Almost one third of Malawi is still in school, and the country takes education seriously with most children putting in the hours to get the grades.
However, there are plenty of obstacles in the children’s education. One of the primary school caters to more three thousand children; meaning more than a hundred children are squeezed into every classroom and there’s no mains power supply either. 40 KMs from Malawi’s capital Lilongwe, and not one of the 18 schools in the region is connected to the grid.
Solar power became the only realistic option.
Malawi’s government has been working with an international NGO to install affordable solar lighting at this school, and others.
The organization, Sunny Money, has been working in Malawi for a decade but says there’s much more to do.
“Malawi has a lot if challenges when it comes to power… and there is a need to stay here” said Adrien Verhoeven CEO, Sunnymoney Malawi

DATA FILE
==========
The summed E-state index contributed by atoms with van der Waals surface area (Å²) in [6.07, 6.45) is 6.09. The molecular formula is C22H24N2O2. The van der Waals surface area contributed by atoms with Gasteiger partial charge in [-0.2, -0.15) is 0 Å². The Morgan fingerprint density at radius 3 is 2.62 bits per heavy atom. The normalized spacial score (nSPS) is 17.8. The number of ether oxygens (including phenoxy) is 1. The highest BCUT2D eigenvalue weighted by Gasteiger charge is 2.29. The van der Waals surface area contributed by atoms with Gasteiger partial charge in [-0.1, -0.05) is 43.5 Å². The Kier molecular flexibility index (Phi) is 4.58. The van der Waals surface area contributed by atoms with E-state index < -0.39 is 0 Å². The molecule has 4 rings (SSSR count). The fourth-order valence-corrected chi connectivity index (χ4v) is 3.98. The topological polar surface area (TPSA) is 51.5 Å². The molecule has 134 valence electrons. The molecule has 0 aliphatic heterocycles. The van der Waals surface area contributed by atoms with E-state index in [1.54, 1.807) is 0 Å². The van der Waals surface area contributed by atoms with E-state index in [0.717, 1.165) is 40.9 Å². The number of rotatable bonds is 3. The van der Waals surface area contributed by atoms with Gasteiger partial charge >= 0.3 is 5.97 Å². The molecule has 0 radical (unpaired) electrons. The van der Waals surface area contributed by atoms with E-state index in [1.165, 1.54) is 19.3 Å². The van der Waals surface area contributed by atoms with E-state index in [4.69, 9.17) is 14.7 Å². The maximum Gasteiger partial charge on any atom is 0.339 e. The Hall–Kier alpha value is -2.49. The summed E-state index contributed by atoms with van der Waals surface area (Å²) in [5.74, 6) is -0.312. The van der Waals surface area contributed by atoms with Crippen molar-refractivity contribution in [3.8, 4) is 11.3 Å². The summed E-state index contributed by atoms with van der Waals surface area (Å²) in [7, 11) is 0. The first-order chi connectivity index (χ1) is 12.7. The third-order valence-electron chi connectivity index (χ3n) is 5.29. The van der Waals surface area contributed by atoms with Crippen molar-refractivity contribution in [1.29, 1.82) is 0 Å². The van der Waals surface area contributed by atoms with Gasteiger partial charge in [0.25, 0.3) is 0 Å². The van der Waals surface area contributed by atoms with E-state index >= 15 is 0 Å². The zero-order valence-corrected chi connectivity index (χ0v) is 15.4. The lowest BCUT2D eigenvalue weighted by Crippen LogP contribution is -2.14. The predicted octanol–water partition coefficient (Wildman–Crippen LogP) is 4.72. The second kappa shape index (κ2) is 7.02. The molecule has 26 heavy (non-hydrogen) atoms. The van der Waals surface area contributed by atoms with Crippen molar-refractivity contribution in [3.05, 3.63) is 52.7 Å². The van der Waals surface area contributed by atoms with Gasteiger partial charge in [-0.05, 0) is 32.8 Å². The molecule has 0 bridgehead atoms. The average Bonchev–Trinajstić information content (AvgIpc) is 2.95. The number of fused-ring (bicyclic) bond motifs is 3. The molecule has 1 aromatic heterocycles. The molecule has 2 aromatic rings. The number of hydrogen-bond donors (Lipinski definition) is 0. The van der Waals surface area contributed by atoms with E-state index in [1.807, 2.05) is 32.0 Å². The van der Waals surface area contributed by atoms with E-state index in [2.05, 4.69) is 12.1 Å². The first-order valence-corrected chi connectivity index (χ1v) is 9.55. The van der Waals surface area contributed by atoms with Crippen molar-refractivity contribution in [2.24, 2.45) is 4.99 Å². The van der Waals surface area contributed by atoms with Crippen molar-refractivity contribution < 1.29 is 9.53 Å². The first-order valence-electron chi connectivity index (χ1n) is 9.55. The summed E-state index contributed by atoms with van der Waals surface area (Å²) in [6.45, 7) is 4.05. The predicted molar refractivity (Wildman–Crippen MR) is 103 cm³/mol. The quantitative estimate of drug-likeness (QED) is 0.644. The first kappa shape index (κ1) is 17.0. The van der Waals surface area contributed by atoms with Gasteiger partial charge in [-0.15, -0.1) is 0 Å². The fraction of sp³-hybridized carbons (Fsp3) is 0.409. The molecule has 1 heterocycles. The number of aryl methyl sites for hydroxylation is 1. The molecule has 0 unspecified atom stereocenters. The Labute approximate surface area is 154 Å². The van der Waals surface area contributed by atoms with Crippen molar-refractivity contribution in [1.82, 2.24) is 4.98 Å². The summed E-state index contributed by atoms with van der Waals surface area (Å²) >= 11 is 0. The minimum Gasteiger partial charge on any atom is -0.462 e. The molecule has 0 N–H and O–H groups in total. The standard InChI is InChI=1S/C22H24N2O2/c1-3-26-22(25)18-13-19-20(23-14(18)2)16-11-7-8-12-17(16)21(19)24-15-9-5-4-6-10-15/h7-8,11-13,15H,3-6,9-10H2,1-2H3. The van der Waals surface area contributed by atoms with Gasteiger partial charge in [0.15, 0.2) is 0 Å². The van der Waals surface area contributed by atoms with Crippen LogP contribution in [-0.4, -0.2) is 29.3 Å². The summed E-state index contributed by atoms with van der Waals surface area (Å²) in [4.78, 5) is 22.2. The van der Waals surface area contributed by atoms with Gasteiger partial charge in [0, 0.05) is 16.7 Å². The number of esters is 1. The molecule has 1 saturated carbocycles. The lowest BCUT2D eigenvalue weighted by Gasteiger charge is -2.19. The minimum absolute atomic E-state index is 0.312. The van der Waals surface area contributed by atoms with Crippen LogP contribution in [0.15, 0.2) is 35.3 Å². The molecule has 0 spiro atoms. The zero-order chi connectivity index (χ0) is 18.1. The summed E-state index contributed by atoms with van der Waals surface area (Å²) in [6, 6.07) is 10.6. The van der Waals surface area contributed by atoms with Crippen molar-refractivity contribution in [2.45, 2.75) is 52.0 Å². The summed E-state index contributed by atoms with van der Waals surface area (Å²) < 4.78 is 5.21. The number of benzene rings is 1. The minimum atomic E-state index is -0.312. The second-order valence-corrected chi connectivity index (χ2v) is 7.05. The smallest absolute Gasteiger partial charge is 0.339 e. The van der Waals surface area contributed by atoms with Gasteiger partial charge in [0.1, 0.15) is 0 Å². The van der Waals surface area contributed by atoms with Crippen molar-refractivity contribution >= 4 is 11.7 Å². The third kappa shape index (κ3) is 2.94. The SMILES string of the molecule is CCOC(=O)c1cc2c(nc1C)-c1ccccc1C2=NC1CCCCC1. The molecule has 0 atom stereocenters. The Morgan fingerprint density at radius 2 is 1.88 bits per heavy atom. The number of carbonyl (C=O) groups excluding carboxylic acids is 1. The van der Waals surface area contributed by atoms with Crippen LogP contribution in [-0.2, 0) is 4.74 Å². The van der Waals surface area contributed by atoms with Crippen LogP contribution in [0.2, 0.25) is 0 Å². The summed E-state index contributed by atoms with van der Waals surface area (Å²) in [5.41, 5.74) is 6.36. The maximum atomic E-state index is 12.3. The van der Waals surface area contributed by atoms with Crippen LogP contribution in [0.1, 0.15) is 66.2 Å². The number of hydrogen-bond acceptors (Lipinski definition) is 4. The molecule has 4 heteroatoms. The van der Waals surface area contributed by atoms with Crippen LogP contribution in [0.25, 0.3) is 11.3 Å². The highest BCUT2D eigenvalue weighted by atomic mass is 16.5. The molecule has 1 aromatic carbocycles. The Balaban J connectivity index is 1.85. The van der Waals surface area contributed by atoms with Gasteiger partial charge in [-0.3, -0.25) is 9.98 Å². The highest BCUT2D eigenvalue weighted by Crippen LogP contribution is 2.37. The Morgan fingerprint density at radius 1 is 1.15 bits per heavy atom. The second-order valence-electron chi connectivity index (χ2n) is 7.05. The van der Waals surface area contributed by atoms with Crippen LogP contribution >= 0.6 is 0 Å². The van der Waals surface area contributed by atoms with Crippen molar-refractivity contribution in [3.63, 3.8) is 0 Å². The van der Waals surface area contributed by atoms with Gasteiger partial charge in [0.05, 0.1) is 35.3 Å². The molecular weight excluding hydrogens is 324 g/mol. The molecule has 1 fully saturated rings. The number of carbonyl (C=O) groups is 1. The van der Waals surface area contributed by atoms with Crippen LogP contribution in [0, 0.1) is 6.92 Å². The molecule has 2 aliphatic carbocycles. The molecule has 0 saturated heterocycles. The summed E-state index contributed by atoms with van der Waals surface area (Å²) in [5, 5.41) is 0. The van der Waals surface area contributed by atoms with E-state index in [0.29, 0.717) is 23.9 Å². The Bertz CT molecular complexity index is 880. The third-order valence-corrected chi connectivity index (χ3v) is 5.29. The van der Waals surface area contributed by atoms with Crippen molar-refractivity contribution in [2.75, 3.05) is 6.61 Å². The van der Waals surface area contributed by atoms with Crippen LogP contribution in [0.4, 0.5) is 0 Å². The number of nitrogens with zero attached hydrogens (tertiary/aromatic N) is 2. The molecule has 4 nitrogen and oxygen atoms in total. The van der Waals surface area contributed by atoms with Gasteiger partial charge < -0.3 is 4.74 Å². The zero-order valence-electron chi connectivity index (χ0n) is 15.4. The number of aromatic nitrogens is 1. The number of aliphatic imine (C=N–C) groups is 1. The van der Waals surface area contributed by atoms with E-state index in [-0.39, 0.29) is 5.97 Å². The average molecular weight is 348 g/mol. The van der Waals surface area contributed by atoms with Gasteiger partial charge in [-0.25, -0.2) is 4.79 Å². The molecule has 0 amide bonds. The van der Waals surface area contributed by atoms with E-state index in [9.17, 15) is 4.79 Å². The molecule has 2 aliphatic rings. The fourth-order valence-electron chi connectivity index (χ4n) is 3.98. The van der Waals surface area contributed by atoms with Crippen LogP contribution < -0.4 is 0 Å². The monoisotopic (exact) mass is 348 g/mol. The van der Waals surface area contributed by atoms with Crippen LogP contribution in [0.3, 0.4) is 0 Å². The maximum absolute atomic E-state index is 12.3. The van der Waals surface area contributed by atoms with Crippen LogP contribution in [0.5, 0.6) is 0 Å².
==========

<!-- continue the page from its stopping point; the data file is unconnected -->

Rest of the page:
For the children, solar power is vital to their success but it means putting in some odd school hours; with studying hours beginning three in the morning, through to six. Then the lights are recharged for 12 hours, and the students get back to work from 6 till 9 in the evening.
‘This solar helps us when we are reading at night, if we didn’t have solar we would be reading using torches’ said Hope Mingo, Pupil, Nzobwe Primary School
“Solar is brighter than the kerosene lamp or the torches we had. We can read better and for longer now’ said Gift Banda, Pupil, Nzobwe Primary School
The school’s principal, Silvester Maleka, tells CGTN that he’s been trying to encourage communities to pay for more of the lights but its hard work. At least one class now, has a better chance of producing high achievers, who in turn could help transform the country.